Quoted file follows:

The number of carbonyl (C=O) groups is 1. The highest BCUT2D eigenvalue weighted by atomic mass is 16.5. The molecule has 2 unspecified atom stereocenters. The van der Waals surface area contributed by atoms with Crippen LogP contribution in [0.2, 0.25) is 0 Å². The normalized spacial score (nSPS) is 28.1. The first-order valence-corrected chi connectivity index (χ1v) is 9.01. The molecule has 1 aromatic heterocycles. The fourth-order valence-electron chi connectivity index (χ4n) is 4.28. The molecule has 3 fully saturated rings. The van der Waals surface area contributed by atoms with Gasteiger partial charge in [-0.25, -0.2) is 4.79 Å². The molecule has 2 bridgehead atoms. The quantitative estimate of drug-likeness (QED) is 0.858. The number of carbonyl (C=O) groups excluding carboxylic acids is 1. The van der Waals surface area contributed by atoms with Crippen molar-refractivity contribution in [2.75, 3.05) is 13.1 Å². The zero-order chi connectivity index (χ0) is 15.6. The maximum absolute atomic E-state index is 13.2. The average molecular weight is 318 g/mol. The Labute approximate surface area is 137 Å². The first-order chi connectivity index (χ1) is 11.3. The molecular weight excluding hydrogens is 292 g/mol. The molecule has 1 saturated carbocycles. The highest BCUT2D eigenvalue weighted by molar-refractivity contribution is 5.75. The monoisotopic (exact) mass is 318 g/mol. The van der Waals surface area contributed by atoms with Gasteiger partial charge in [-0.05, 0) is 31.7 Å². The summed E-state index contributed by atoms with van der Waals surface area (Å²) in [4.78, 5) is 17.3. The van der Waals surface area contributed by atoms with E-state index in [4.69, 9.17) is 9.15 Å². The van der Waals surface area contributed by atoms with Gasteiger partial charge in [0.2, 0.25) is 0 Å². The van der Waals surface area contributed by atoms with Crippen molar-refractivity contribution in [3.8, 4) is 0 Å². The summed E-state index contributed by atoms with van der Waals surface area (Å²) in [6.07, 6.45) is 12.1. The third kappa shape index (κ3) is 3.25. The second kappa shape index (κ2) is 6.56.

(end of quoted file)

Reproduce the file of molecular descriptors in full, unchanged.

The number of carbonyl (C=O) groups is 1. The highest BCUT2D eigenvalue weighted by atomic mass is 16.5. The molecule has 2 unspecified atom stereocenters. The van der Waals surface area contributed by atoms with Crippen LogP contribution in [0.2, 0.25) is 0 Å². The normalized spacial score (nSPS) is 28.1. The first-order valence-corrected chi connectivity index (χ1v) is 9.01. The molecule has 1 aromatic heterocycles. The fourth-order valence-electron chi connectivity index (χ4n) is 4.28. The molecule has 3 fully saturated rings. The van der Waals surface area contributed by atoms with Gasteiger partial charge in [-0.25, -0.2) is 4.79 Å². The molecule has 2 bridgehead atoms. The quantitative estimate of drug-likeness (QED) is 0.858. The number of carbonyl (C=O) groups excluding carboxylic acids is 1. The van der Waals surface area contributed by atoms with Crippen molar-refractivity contribution in [2.75, 3.05) is 13.1 Å². The zero-order chi connectivity index (χ0) is 15.6. The maximum absolute atomic E-state index is 13.2. The average molecular weight is 318 g/mol. The Labute approximate surface area is 137 Å². The first-order chi connectivity index (χ1) is 11.3. The molecular weight excluding hydrogens is 292 g/mol. The molecule has 1 saturated carbocycles. The highest BCUT2D eigenvalue weighted by molar-refractivity contribution is 5.75. The monoisotopic (exact) mass is 318 g/mol. The van der Waals surface area contributed by atoms with Gasteiger partial charge in [-0.05, 0) is 31.7 Å². The summed E-state index contributed by atoms with van der Waals surface area (Å²) in [4.78, 5) is 17.3. The van der Waals surface area contributed by atoms with E-state index in [4.69, 9.17) is 9.15 Å². The van der Waals surface area contributed by atoms with Gasteiger partial charge in [0.2, 0.25) is 0 Å². The van der Waals surface area contributed by atoms with Crippen molar-refractivity contribution in [3.8, 4) is 0 Å². The summed E-state index contributed by atoms with van der Waals surface area (Å²) in [6.07, 6.45) is 12.1. The third kappa shape index (κ3) is 3.25. The second kappa shape index (κ2) is 6.56.